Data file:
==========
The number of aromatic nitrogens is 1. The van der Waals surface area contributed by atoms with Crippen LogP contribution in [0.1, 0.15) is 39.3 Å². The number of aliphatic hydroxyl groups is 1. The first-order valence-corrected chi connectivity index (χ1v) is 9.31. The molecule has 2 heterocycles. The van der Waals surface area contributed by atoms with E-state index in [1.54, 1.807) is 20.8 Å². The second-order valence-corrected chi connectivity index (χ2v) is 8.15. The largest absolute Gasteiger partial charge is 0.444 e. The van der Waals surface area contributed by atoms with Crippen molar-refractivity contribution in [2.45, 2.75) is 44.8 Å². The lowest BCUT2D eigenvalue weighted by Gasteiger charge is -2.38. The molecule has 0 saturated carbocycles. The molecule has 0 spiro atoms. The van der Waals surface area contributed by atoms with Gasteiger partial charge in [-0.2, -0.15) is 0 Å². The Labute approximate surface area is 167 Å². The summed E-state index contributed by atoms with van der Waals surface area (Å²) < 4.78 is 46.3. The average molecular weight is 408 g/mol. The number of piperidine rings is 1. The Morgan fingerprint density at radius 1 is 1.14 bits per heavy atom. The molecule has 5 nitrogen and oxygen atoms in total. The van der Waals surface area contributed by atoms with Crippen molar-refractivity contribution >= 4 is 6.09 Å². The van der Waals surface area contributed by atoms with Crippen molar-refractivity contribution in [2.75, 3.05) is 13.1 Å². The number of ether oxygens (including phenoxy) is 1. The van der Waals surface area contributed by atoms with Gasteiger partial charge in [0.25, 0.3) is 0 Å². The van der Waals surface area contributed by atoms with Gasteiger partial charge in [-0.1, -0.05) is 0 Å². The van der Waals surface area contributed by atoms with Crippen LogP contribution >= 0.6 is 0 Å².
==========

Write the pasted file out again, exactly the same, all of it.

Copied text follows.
The number of aromatic nitrogens is 1. The van der Waals surface area contributed by atoms with Crippen LogP contribution in [0.1, 0.15) is 39.3 Å². The number of aliphatic hydroxyl groups is 1. The first-order valence-corrected chi connectivity index (χ1v) is 9.31. The molecule has 2 heterocycles. The van der Waals surface area contributed by atoms with E-state index in [1.54, 1.807) is 20.8 Å². The second-order valence-corrected chi connectivity index (χ2v) is 8.15. The largest absolute Gasteiger partial charge is 0.444 e. The van der Waals surface area contributed by atoms with Crippen molar-refractivity contribution in [2.45, 2.75) is 44.8 Å². The lowest BCUT2D eigenvalue weighted by Gasteiger charge is -2.38. The molecule has 0 saturated carbocycles. The molecule has 0 spiro atoms. The van der Waals surface area contributed by atoms with Gasteiger partial charge in [-0.2, -0.15) is 0 Å². The Labute approximate surface area is 167 Å². The summed E-state index contributed by atoms with van der Waals surface area (Å²) < 4.78 is 46.3. The average molecular weight is 408 g/mol. The number of piperidine rings is 1. The Morgan fingerprint density at radius 1 is 1.14 bits per heavy atom. The molecule has 5 nitrogen and oxygen atoms in total. The van der Waals surface area contributed by atoms with Crippen molar-refractivity contribution >= 4 is 6.09 Å². The van der Waals surface area contributed by atoms with Crippen molar-refractivity contribution in [2.75, 3.05) is 13.1 Å². The number of ether oxygens (including phenoxy) is 1. The van der Waals surface area contributed by atoms with Gasteiger partial charge in [0.25, 0.3) is 0 Å². The van der Waals surface area contributed by atoms with Gasteiger partial charge in [-0.1, -0.05) is 0 Å². The van der Waals surface area contributed by atoms with Crippen LogP contribution >= 0.6 is 0 Å².